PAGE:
April 15, 2013

Can you see daylight? A new approach to Software-Defined Networking is on the way.

I can see it! Can you, too? Is there light at the end of the tunnel, a train coming in my direction? Well, if I worked at a Software-Defined Networking (SDN) startup, I might think it is a train…

On April 8, 2013 the Linux Foundation announced the founding of the OpenDaylight Project – a new SDN Consortium led by Cisco and IBM and a few others, aimed at developing a new approach to Software-Defined Networking. Modeled after the Apache and OpenStack Foundations, the Linux Foundation will be the home for the OpenDaylight Project. This is yet another player in a space that is already heated up with a mix of start-ups, new technology in its infancy and a series of incumbent network vendors who are trying to find their place in the SDN market. Since none of these vendors are known to be charity organizations, this is very likely a threat to various SDN start-ups which saw a huge opportunity and a potential play in the networking market. As with previous moves, it is reasonable to assume that the initial hype (inflated expectations) of OpenDaylight would put many of these SDN start-ups out of business – even if it is unclear at this point what the real capabilities of OpenDaylight will be initially.

As compared to the previously-hyped technology OpenFlow (which was led by the Open Network Foundation) OpenDaylight focuses much more on application integration via the northbound API and a framework for network virtualization – initially targeted at the cloud data centers of the world. Interestingly enough, it does not specifically call out the need for OpenFlow as the southbound API and it is therefore open for other implementations. Since almost half of all start-ups use proprietary technology in this space (including Nicira, the largest acquisition in that market), it’s reasonable to assume that the southbound API will become less important as more emphasis is put on the northbound side.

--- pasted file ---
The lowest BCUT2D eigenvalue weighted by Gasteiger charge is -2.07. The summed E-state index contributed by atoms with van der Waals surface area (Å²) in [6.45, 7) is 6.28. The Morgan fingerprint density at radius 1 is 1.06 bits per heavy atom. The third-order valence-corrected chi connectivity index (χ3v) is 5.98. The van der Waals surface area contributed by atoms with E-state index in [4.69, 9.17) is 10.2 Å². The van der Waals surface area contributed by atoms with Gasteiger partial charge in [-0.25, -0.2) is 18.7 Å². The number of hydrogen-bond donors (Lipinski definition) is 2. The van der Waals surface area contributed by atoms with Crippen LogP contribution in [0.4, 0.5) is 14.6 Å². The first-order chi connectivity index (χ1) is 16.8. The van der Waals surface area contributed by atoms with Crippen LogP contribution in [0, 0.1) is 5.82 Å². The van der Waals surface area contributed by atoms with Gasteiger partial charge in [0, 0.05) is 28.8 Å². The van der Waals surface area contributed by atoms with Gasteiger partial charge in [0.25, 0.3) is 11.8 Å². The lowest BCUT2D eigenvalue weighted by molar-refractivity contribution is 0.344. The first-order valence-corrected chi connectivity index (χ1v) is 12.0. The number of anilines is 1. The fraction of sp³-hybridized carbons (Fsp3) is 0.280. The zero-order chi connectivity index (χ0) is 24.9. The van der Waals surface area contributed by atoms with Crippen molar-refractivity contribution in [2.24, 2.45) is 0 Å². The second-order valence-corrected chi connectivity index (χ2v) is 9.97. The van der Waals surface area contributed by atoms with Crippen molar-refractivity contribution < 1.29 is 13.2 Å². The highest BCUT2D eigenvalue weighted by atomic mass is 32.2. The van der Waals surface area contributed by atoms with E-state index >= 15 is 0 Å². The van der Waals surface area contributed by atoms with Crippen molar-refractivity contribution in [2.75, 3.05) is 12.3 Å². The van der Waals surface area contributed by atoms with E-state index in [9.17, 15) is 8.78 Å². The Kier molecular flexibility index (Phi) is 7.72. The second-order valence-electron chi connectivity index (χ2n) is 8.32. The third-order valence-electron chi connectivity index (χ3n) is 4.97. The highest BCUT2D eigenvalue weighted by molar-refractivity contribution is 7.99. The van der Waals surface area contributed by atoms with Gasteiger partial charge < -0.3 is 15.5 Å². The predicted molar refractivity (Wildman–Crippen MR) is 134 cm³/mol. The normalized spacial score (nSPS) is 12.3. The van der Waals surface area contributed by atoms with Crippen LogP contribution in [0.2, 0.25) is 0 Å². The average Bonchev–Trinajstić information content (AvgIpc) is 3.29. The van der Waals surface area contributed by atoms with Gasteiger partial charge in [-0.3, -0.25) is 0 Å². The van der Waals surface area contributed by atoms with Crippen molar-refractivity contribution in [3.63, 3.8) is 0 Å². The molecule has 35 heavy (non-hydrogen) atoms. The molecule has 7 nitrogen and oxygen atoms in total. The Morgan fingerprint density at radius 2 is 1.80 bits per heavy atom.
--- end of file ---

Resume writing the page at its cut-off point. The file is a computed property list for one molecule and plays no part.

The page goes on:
The application integration focus of OpenDaylight supports the Enterasys SDN view which focuses on service delivery, orchestration and automation through a feature rich Northbound API.   This view was also supported by a poll result during an SDN webinar we conducted on April 7, 2013. During the webinar, one of the poll questions we asked 300+ attendees was: “How would you rate the importance of a standards based south-bound protocol versus an open architecture with open north-bound API? ” Over 80% of the respondents indicated that a northbound API was more important.

We are focusing on our strengths at Enterasys:  providing mature and reliable solutions that stand the test of time and provide real tangible value to our enterprise customers. This includes new technologies like SDN. In the meantime, look for our upcoming SDN announcement (early May 2013), describing our ability to provide innovative solutions today.

Enterasys is committed to participating in standardization efforts throughout the industry and is an active participant in the relevant IEEE and IETF working groups.  We are closely following the various Software-Defined Networking related projects in the industry, including OpenFlow, OpenStack, OpenDaylight and others.  Rest assured that we make sure that our technology will comply with these nascent endeavors as they begin to stabilize and provide tangible value.

About The Contributor:
Markus NispelVice President Solutions Architecture and Innovation

Markus Nispel is the Vice President Solutions Architecture and Innovation at Extreme Networks. Working closely together with key customers his focus is the strategic solution development across all technologies provided by Extreme. In his previous role he was responsible as the Chief Technology Strategist and VP Solutions Architecture for the Enterasys Networks solutions portfolio and strategy, namely NAC Network Access Control, SDN Software Defined Networks, DCM Data Center Management, MDM Mobile Device Management Integration, OneFabric, OneFabric Connect and OneFabric Data Center as well as the network management strategy. This position is tied to his previous role in Enterasys as Director Technology Marketing and as a member of the Office of the CTO. In addition to this role he advises key accounts on a worldwide basis in strategic network decisions. Before its activity for Enterasys Markus Nispel was active as system Engineer at Cabletron Systems. Markus Nispel studied at the university of applied sciences in Dieburg and graduaded 1996 as Dipl. – Engineer for communications technology. He collected first professional experience at E-Plus Mobile Communications within the group of network optimization of their DCS cellular mobile network.

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